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Saturday, April 12, 2014

A Failed Treasure Hunt is a Lesson Learned

Some of you remember my excited tweet from a few days ago:

After a long treasure hunt, I've finally found a paranormal novel written by a decidedly elusive author. Will it be a Treasured Tome?

Sadly, the answer was a resounding...


I struggled to read this ebook whose length rivaled that of War and Peace, but after a little over four hundred pages, I knew I had to stop. Actually, I knew I had to stop after I was a little under two hundred pages into it, but I refused to admit it.

This blog is about giving undiscovered indie authors the attention they deserve, right? I'm far from perfect. Who am I to say what's good and what's not?

But then I remembered one sentence from my How I Review tab:
 "You will never see anything on this blog that I would rate with only one or two stars."
This work clearly fell into that category, and this was upsetting. I felt that my time had been wasted. I could have been reading something else. Something better. This was not a work I felt could be posted for others.


I was wrong. No time spent reading is ever wasted. I may have disliked this ebook. I may have wanted to throw my Nook across the room a few times as I struggled to get through this work.

But my time was most definitely not wasted.

Rather, this is a good time to point out a bit of advice we've all heard plenty of times before: Write what you know.

Obviously, if we're writing a paranormal or fantasy novel, we won't have real-world experience with wizards, magical creatures, or the machinations of the gods. We have no vampiric friends, and we've never cast a spell that went horribly wrong. But we do need to understand our characters.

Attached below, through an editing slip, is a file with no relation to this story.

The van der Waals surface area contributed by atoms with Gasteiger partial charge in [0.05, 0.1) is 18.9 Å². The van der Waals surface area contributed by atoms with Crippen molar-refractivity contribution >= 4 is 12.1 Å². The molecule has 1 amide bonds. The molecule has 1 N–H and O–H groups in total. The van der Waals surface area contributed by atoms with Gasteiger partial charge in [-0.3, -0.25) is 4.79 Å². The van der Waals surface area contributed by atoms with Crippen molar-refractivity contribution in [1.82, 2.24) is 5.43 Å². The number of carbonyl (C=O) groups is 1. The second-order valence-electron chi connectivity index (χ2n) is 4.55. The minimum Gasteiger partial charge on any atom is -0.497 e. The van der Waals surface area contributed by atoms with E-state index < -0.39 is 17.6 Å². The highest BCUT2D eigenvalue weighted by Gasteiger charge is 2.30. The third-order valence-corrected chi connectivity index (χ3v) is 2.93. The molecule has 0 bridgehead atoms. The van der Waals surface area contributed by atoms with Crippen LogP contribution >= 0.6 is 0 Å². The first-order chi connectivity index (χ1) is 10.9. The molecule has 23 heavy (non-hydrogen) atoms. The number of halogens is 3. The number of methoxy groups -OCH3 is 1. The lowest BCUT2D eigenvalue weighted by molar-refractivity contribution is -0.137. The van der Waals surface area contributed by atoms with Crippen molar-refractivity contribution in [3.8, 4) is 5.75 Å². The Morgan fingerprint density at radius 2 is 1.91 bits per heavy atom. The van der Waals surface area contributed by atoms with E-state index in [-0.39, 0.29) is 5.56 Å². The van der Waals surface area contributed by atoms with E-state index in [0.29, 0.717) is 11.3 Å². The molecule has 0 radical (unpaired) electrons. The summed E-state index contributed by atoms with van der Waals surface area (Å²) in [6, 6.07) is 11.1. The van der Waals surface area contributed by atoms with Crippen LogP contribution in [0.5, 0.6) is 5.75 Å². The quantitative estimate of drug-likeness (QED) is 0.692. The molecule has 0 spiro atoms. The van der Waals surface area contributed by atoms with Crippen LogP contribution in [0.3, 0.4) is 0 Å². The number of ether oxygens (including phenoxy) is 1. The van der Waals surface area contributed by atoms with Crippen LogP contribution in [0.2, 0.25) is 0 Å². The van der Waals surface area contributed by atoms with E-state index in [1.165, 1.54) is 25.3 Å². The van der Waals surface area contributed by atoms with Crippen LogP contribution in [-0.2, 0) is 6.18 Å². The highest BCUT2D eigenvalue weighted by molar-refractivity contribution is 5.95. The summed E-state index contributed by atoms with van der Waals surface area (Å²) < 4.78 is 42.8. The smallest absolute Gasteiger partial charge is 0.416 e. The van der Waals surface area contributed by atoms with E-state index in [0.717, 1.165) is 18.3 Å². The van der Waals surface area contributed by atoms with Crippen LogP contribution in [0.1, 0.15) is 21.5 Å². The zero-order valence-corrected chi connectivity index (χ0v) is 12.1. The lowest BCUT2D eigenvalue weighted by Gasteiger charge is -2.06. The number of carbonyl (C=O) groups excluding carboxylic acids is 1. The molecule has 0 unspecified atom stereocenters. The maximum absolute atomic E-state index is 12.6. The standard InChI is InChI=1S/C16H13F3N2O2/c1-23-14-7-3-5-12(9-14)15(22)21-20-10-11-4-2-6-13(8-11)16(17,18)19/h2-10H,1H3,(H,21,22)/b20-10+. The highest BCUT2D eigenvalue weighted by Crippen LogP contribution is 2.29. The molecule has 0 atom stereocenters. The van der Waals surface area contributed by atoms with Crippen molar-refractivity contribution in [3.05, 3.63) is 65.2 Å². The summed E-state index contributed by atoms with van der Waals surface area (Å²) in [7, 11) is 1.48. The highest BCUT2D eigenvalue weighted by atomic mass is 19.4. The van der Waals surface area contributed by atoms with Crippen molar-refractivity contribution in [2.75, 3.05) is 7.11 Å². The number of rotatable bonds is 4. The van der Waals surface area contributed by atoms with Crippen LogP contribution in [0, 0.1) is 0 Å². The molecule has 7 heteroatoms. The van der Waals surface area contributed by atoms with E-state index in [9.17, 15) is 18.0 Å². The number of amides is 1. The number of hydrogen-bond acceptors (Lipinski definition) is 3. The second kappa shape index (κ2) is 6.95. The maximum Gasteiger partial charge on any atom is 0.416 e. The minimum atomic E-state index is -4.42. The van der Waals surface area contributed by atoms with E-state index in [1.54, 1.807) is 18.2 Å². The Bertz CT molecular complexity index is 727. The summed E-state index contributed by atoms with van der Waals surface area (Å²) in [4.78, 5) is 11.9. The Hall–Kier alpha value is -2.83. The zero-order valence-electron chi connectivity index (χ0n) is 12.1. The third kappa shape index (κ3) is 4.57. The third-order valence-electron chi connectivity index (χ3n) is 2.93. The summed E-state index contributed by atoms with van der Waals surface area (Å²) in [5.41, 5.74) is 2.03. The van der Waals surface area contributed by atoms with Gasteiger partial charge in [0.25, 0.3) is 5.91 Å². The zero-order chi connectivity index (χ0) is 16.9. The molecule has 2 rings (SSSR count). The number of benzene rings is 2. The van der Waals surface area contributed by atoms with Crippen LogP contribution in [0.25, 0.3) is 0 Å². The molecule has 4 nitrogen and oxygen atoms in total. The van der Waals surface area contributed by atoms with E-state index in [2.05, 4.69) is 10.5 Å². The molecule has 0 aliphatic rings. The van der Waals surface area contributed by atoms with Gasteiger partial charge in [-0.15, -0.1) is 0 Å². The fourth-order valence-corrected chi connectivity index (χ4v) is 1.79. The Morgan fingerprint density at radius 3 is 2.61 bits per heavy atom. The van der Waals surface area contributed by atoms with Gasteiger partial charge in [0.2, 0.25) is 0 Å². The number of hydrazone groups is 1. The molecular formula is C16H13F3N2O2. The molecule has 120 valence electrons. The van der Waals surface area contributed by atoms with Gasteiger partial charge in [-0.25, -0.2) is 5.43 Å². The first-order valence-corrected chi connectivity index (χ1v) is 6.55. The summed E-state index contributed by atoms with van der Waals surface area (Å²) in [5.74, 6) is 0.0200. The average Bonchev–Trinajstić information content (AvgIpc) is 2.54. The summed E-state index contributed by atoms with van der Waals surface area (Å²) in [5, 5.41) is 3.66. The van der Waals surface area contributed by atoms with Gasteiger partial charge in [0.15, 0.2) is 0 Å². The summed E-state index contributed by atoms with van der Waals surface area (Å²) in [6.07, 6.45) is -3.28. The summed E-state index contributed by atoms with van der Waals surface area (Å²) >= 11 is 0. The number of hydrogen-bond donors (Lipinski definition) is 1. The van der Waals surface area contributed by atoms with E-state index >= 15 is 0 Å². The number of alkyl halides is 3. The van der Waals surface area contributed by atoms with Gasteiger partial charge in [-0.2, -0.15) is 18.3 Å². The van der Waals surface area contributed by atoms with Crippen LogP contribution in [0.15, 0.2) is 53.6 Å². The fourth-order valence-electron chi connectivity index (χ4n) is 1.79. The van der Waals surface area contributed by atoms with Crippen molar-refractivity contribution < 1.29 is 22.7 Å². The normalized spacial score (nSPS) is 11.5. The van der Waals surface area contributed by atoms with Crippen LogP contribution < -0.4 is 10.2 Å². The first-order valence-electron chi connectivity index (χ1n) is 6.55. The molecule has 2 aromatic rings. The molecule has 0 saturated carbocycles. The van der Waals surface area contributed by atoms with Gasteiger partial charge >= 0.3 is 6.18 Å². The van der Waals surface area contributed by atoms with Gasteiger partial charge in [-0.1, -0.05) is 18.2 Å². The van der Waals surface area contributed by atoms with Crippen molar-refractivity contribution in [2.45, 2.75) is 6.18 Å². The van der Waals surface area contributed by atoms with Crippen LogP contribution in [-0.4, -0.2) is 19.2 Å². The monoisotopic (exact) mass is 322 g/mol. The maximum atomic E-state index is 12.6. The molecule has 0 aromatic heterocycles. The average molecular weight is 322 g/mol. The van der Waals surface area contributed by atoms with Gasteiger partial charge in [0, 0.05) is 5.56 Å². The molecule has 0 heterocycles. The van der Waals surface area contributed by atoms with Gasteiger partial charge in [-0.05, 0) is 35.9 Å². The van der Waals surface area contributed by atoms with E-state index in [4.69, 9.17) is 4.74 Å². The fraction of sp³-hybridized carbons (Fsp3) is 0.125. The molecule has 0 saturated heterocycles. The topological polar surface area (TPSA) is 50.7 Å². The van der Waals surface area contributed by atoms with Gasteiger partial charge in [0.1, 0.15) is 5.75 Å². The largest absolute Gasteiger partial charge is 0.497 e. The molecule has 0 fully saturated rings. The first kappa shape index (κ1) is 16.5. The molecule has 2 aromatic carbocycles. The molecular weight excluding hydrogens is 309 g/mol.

We need to give each of them a purpose, a unique personality, and a goal.

Without this, they become two dimensional and bland. If we don't love them, nobody else will, either. If all we do is pretend to understand our characters, our readers will know it.

Don't pretend. 

People are capable of liking some rather nasty characters. Don't be afraid to create a despicable protagonist. Just be sure that if you do, you know how that character thinks, why that character thinks the way she does, and what caused her to become the person she is today.

Make her real.

And on a more optimistic note...

Any ebook I find that doesn't make it to this page gets deleted from my library out of hope that the next time I find it changes will have been made, and I'll be able to give it another chance. We all make mistakes, and we all deserve a second chance. These are our babies, after all.

A deletion from my library today could be a Treasured Tome tomorrow.

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